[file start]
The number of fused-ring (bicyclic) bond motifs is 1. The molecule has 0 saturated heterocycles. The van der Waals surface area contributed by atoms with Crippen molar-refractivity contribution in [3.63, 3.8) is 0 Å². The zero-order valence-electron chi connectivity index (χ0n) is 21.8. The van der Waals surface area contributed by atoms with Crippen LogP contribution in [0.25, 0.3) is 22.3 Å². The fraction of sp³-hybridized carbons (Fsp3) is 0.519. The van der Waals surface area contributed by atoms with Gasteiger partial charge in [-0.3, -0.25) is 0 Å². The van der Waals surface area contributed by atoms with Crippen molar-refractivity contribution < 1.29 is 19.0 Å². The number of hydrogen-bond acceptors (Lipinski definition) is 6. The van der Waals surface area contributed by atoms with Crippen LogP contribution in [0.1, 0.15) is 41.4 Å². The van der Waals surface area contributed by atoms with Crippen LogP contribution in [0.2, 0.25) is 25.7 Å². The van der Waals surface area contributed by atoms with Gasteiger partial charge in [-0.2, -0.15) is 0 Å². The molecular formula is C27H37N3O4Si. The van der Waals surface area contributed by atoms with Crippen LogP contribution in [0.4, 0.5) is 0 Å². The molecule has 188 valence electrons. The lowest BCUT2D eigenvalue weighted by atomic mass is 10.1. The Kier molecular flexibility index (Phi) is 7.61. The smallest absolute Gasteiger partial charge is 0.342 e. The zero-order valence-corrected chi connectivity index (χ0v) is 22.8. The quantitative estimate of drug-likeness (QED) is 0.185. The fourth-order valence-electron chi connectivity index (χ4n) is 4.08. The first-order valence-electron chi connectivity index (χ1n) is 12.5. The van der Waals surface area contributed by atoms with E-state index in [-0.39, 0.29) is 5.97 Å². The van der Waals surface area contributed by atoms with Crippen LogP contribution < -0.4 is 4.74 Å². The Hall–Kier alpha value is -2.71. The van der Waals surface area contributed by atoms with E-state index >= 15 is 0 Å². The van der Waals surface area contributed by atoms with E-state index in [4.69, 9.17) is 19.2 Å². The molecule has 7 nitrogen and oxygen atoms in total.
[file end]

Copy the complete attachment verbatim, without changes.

The number of fused-ring (bicyclic) bond motifs is 1. The molecule has 0 saturated heterocycles. The van der Waals surface area contributed by atoms with Crippen molar-refractivity contribution in [3.63, 3.8) is 0 Å². The zero-order valence-electron chi connectivity index (χ0n) is 21.8. The van der Waals surface area contributed by atoms with Crippen LogP contribution in [0.25, 0.3) is 22.3 Å². The fraction of sp³-hybridized carbons (Fsp3) is 0.519. The van der Waals surface area contributed by atoms with Gasteiger partial charge in [-0.3, -0.25) is 0 Å². The van der Waals surface area contributed by atoms with Crippen molar-refractivity contribution < 1.29 is 19.0 Å². The number of hydrogen-bond acceptors (Lipinski definition) is 6. The van der Waals surface area contributed by atoms with Crippen LogP contribution in [0.1, 0.15) is 41.4 Å². The van der Waals surface area contributed by atoms with Crippen LogP contribution in [0.2, 0.25) is 25.7 Å². The van der Waals surface area contributed by atoms with Gasteiger partial charge in [-0.2, -0.15) is 0 Å². The molecular formula is C27H37N3O4Si. The van der Waals surface area contributed by atoms with Crippen LogP contribution in [0.4, 0.5) is 0 Å². The molecule has 188 valence electrons. The lowest BCUT2D eigenvalue weighted by atomic mass is 10.1. The Kier molecular flexibility index (Phi) is 7.61. The smallest absolute Gasteiger partial charge is 0.342 e. The zero-order valence-corrected chi connectivity index (χ0v) is 22.8. The quantitative estimate of drug-likeness (QED) is 0.185. The fourth-order valence-electron chi connectivity index (χ4n) is 4.08. The first-order valence-electron chi connectivity index (χ1n) is 12.5. The van der Waals surface area contributed by atoms with E-state index in [-0.39, 0.29) is 5.97 Å². The van der Waals surface area contributed by atoms with Crippen LogP contribution < -0.4 is 4.74 Å². The Hall–Kier alpha value is -2.71. The van der Waals surface area contributed by atoms with E-state index >= 15 is 0 Å². The van der Waals surface area contributed by atoms with E-state index in [4.69, 9.17) is 19.2 Å². The molecule has 7 nitrogen and oxygen atoms in total.